Cafe Paris – a nice little bar in old Havana with cheap drinks and live music.
Rooftop Bar at Hotel Ambos Mundos – climb the five floors (or take the elevator – it was broken when we visited) to the rooftop bar of this pink hotel. Nice views and a relaxing atmosphere, it was a perfect mid-afternoon stop. Most of the rooftop is covered so you get a break from the hot sun as well as protection from any rain.
Bodeguita del medio – another tourist hot spot, we checked out this tiny bar from the outside. It was packed to the brim with people so we never made it inside. It claims to be the birthplace of the mojito.
Sloppy Joe’s – yet another tourist spot, located right off Parque Central, we stopped here for a beverage and some air conditioning before our classic car tour. The bar was recently renovated but still keeps some old charm and is filled with photos of celebrities who have visited throughout the years. As a few others I have mentioned, this was a popular Hemingway spot.
Fabrica de Arte Cubano – located in Vedado, this space was part art gallery, performance center, cocktail bar and snack shack all rolled into one. It is only open Thursday through Sunday, so the last day of our trip was the only day we could check it out. Very unfortunately it started pouring that evening so they shut down the venue for the evening and we didn’t get to experience what so many say is one of the best bars in Cuba. I highly recommend checking it out if you can (and letting us know what you thought!)
What To Do
Havana Vieja – we spent a good amount of our time just wandering around the streets of Havana Vieja – stopped in different plazas, grabbing a bite or a drink here and there, taking it all in. There is a rum museum as well as a cigar factory you can take tours of (we heard this was cool but forgot you need to book this through a hotel the day prior so we ended up just buying some cigars instead).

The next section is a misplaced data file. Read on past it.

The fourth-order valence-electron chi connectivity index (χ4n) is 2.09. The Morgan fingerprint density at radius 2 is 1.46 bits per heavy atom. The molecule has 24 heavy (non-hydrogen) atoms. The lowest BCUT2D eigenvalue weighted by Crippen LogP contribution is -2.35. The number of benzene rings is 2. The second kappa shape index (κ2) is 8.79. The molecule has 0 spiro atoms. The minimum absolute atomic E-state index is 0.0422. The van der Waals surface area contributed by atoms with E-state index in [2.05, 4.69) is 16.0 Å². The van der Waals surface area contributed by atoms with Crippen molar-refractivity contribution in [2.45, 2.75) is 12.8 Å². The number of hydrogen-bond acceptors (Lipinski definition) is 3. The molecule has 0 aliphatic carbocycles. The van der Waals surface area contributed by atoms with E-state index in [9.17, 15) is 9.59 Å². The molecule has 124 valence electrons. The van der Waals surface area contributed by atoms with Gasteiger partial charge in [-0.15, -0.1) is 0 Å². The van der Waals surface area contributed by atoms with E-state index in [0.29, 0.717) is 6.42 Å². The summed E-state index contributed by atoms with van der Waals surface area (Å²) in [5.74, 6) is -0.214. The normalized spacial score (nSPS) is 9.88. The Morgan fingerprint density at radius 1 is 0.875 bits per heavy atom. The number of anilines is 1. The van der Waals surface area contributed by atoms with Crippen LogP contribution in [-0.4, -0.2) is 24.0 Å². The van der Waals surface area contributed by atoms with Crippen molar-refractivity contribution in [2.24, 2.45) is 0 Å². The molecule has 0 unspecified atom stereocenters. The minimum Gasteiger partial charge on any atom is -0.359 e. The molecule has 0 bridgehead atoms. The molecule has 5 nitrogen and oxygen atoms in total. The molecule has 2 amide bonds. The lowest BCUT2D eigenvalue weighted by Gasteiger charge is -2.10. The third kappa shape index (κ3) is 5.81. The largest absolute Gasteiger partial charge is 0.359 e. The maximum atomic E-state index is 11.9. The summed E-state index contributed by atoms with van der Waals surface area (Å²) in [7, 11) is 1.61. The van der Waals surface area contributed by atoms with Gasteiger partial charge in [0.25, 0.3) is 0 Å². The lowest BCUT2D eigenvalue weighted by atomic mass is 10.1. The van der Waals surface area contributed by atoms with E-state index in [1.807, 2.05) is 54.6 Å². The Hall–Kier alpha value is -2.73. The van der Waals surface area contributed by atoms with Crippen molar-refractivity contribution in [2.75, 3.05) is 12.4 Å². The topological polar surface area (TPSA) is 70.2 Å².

The Malecon – more walking! The Malecon is a roadway and seawall that runs for about 5 miles along the coast of Havana. If you take a Classic Car tour you’ll probably drive down part of it, but it was nice to be able to wander along the coast for a bit at our own pace.
Classic Car Tour – make your way to Parque Central (right next door to Havana Vieja) and the classic cars will be lining up waiting for you to choose them. We paid 30 CUC for an hour tour that took us to a variety of stops – they have longer tours as well and will be happy to show you a map of everything you’ll see along the way. Not all of the drivers speak English that well so that’s something to be aware of. You can also book these tours through a hotel or website but it’ll probably be a bit more expensive.
Castillo De Los Tres Reyes Del Morro – it reminded us a bit of the fort in San Juan, Puerto Rico, so on our last morning in Havana we decided to head over and check it out. You have to go through a tunnel to get there, so I don’t believe there are any other options other than taking a taxi (or driving yourself or going on an organized tour). We wandered around, took some photos, climbed to the top of the lighthouse and that was about it. You paid an entrance fee to just get on the grounds and then another fee if you wanted to go inside the fortress. Altogether I think it was about 10 CUC per person. Depending on your level of interest in fortresses, I don’t think this is a must-do, but it was cool to check out nevertheless.